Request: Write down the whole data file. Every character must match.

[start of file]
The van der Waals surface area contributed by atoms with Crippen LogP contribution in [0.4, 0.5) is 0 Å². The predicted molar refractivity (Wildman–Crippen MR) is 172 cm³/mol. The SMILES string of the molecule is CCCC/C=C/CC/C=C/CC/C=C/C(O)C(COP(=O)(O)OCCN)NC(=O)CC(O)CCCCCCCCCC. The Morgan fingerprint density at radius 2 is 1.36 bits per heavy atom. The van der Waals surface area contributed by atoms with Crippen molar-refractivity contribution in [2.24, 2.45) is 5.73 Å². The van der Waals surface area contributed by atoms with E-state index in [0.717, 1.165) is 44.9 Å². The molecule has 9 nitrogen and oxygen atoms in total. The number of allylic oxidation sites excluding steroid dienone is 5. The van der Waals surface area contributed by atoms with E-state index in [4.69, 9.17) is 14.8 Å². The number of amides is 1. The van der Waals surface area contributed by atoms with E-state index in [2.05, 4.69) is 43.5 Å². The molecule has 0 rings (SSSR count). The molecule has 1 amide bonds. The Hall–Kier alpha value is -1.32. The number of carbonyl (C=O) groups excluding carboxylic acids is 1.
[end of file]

The van der Waals surface area contributed by atoms with Crippen LogP contribution in [0.4, 0.5) is 0 Å². The predicted molar refractivity (Wildman–Crippen MR) is 172 cm³/mol. The SMILES string of the molecule is CCCC/C=C/CC/C=C/CC/C=C/C(O)C(COP(=O)(O)OCCN)NC(=O)CC(O)CCCCCCCCCC. The Morgan fingerprint density at radius 2 is 1.36 bits per heavy atom. The van der Waals surface area contributed by atoms with Crippen molar-refractivity contribution in [2.24, 2.45) is 5.73 Å². The van der Waals surface area contributed by atoms with E-state index in [0.717, 1.165) is 44.9 Å². The molecule has 9 nitrogen and oxygen atoms in total. The number of allylic oxidation sites excluding steroid dienone is 5. The van der Waals surface area contributed by atoms with E-state index in [4.69, 9.17) is 14.8 Å². The number of amides is 1. The van der Waals surface area contributed by atoms with E-state index in [2.05, 4.69) is 43.5 Å². The molecule has 0 rings (SSSR count). The molecule has 1 amide bonds. The Hall–Kier alpha value is -1.32. The number of carbonyl (C=O) groups excluding carboxylic acids is 1.